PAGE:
Talisman LII, Kinship's sistership.
4 May: Prep almost complete.
The crew of Kinship has been diligently at work in Nanny Cay, preparing the boat for the long voyage. Each day we have been checking all ships systems, provision, and of course, Murphy's Law has been alive and well and given the crew of the good ship Kinship some unexpected stuff to fix. Of course, in grand maritime tradition, the crew has made sure to partake of postprandial libations at the end of each work day (and sometimes even in the afternoon).
With our fourth crew member arriving late last night, Kinship now has a full complement of competent crew: Tim Szabo, our fearless Captain Mother, Ursula Loucks in the radio shack, Mia Karlsson on deck and galley, and Ben Eriksen from Long Island, who was appointed the resident bilge monkey as all the better positions on the boat had already been spoken for before his late arrival.
We feel confident that the boat and her motley crew are ready for the big blue circle of endless horizons.
And so we say:
There are good ships,
And there are wood ships,
The ships that sail the sea.
But the best ships, are Kinships,
And may they always be.
Posted by the crew of Kinship
7 May: Time out for the captain
Rumors of a mutiny on Kinship are greatly exaggerated. The crew did NOT throw the captain in the lazaret... rather they think that, due to the scarcity of suitable bunk space, the captain graciously gave up his primo bunk and retreated to the lazaret. The crew isn't sure whether this is a gesture of his magnanimity, or whether that is where he stashed his Oreo cookies.
8 May: Wallowing Along
We have now been sailing for 3 days. The start of the rally found most of the 25 yachts motor-sailing across the starting line in calm winds and seas. But as we rounded Jost Van Dyke to starboard & poked our bowsprit into the great Atlantic, Kinship's sails bellied with the moderate breeze, and though the winds weren't as feisty as we would have liked for a fast passage, they were in the 7 knot range--a force adequate to propel our moderate displacement performance cruiser. That first glorious night found us gliding like a giant lunar moth in the light of the full moon. Life was good.
But what nature giveth, nature taketh away, and with each passing hour, the wind lessened until mid-morning, when the sails slatted with the last sigh & the wind held her breath. Shuffling along at 2 knots, we were boldly going nowhere. And with 800 miles to go, it was a sobering thought. With the ARC finish line due to close in 6 days, there was a moderate urgency to arrive Bermuda in time to at least buy another egg or two & refuel for the Atlantic crossing...not to mention enjoy Bermuda & the rally festivities that ARC Europe is famous for.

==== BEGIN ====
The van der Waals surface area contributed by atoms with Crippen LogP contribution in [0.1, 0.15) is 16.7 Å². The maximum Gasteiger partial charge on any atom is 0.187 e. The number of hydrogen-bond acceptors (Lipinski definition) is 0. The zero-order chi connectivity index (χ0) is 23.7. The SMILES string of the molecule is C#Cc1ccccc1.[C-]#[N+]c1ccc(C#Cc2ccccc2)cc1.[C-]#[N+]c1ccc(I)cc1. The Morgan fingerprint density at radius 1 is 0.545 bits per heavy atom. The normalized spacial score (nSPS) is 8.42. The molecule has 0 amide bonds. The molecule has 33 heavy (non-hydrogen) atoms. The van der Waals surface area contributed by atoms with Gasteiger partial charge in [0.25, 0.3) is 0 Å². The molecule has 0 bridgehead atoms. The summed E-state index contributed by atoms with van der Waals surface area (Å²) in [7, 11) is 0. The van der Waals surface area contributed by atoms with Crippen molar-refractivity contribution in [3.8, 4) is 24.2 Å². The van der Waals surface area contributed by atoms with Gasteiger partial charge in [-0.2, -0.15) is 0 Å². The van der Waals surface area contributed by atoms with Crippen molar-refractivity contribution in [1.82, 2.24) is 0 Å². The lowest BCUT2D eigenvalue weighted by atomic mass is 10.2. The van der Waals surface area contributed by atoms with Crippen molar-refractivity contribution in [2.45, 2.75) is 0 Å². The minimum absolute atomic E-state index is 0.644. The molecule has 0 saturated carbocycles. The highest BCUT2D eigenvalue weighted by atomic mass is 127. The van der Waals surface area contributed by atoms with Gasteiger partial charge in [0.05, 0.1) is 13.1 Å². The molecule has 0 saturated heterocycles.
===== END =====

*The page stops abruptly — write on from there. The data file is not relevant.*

Wallowing along was not a realistic option. So we reluctantly cranked up the diesel--hoping to catch some wind further north. In sailing, the sails represent the hopeful side of the sport; the diesel engine, however, is often the reality.
Except for an occasional puff that suckled the sails for a few hours, we motored most of the second day and the third, the engine thrumming along--thwickety-twack, thwickety-twack, thwack-tic--in iambic pentameter, as we plowed the sea from horizon to horizon to horizon.
There is an old tradition that whistling will arouse Eurus, the Greek god of the southeast wind. We took turns whistling various tunes, but no wind was to be had. Eurus, we concluded must be napping.
We then recalled that the gods had given Odysseus a leather pouch filled with wind to use wisely as needed. But alas, the Olympian gods of ARC Europe had failed to include such swag in our bag of goodies. A pouch of fresh southeasterly winds would surely have been infinitely preferable to a floating fish key-fob or a beer cozie.
But it wasn't all bad. Without the need to fight gravity on a heel, our 2 empresses of the sewing needles hand-stitched the ripped seam in the bimini, and with our cornucopia of provision, we dined royally on curried chicken, pork cutlets, pasta & various salads. Our circle of horizons provided uninterrupted vistas of Fourth of July blue skies, white puffy clouds & red sunsets. Flying fish occasionally rippled the blue mirror of a sea & whales put on an impressive display breaching the surface & flopping over in huge sprays of white. The sun even graced us with a spectacular green flash the third day out. Just nature & us, and, of course, the diesel engine.
10 May: Aeolian Music
We finally found some wind on Day 4. I can't claim that our whistles to the god Eurus did us any good. Instead, what seemed to do the trick was the Captain's insistence that Aeolus, the Keeper of the Winds, was the one we really should be appeasing. It seemed that Aeolus likes rock & roll, specifically Fleetwood Mac's "The Chain", for soon after the last chords of the song were complete, a light southeasterly breeze strengthened, the sails snapped taut with the wind, Kinship put her shoulder to the sea, and soon we were tossing great curls of blue off the bow on a broad reach. It is now Day 5 and the wind has been steady for 24 hours. The boat has been gently rising and falling with each passing wave as the ocean breathes in and out. And the greedy guzzler that had been slurping up all our fuel has been taking a long deserved rest.
We are currently in the middle of our little armada with 170 miles to go.
A cold Dark & Stormy enveloped in condensation has taken on talismanic proportions.